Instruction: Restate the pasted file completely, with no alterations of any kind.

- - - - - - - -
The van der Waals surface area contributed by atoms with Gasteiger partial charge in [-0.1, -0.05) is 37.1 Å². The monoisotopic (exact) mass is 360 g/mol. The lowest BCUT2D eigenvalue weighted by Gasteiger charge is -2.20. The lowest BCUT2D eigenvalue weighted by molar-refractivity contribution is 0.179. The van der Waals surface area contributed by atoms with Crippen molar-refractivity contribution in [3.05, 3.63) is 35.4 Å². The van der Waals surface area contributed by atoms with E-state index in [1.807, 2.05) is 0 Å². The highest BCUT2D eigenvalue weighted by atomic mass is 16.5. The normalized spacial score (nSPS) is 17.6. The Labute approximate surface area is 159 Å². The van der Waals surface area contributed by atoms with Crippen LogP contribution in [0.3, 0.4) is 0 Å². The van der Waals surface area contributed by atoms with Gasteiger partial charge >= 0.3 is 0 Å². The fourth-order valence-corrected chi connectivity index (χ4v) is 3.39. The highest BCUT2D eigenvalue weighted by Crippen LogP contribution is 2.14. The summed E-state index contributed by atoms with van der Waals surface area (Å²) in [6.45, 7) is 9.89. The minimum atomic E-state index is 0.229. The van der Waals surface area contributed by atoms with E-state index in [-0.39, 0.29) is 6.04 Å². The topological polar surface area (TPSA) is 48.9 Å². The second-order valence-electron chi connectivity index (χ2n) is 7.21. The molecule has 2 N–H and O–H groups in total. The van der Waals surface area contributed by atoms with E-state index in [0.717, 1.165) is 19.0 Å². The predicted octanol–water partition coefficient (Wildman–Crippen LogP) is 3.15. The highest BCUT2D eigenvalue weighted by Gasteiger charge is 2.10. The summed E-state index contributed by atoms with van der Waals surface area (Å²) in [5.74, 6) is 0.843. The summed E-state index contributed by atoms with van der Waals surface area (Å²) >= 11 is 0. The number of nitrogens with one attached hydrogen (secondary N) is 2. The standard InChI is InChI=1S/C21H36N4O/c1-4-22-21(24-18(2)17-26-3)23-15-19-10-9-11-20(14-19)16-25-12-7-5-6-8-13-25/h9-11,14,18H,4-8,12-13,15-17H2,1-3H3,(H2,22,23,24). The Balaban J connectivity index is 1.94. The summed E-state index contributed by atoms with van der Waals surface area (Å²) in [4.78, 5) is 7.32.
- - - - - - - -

The van der Waals surface area contributed by atoms with Gasteiger partial charge in [-0.1, -0.05) is 37.1 Å². The monoisotopic (exact) mass is 360 g/mol. The lowest BCUT2D eigenvalue weighted by Gasteiger charge is -2.20. The lowest BCUT2D eigenvalue weighted by molar-refractivity contribution is 0.179. The van der Waals surface area contributed by atoms with Crippen molar-refractivity contribution in [3.05, 3.63) is 35.4 Å². The van der Waals surface area contributed by atoms with E-state index in [1.807, 2.05) is 0 Å². The highest BCUT2D eigenvalue weighted by atomic mass is 16.5. The normalized spacial score (nSPS) is 17.6. The Labute approximate surface area is 159 Å². The van der Waals surface area contributed by atoms with Crippen LogP contribution in [0.3, 0.4) is 0 Å². The van der Waals surface area contributed by atoms with Gasteiger partial charge >= 0.3 is 0 Å². The fourth-order valence-corrected chi connectivity index (χ4v) is 3.39. The highest BCUT2D eigenvalue weighted by Crippen LogP contribution is 2.14. The summed E-state index contributed by atoms with van der Waals surface area (Å²) in [6.45, 7) is 9.89. The minimum atomic E-state index is 0.229. The van der Waals surface area contributed by atoms with E-state index in [-0.39, 0.29) is 6.04 Å². The topological polar surface area (TPSA) is 48.9 Å². The second-order valence-electron chi connectivity index (χ2n) is 7.21. The molecule has 2 N–H and O–H groups in total. The van der Waals surface area contributed by atoms with E-state index in [0.717, 1.165) is 19.0 Å². The predicted octanol–water partition coefficient (Wildman–Crippen LogP) is 3.15. The highest BCUT2D eigenvalue weighted by Gasteiger charge is 2.10. The summed E-state index contributed by atoms with van der Waals surface area (Å²) in [5.74, 6) is 0.843. The summed E-state index contributed by atoms with van der Waals surface area (Å²) >= 11 is 0. The number of nitrogens with one attached hydrogen (secondary N) is 2. The standard InChI is InChI=1S/C21H36N4O/c1-4-22-21(24-18(2)17-26-3)23-15-19-10-9-11-20(14-19)16-25-12-7-5-6-8-13-25/h9-11,14,18H,4-8,12-13,15-17H2,1-3H3,(H2,22,23,24). The Balaban J connectivity index is 1.94. The summed E-state index contributed by atoms with van der Waals surface area (Å²) in [4.78, 5) is 7.32.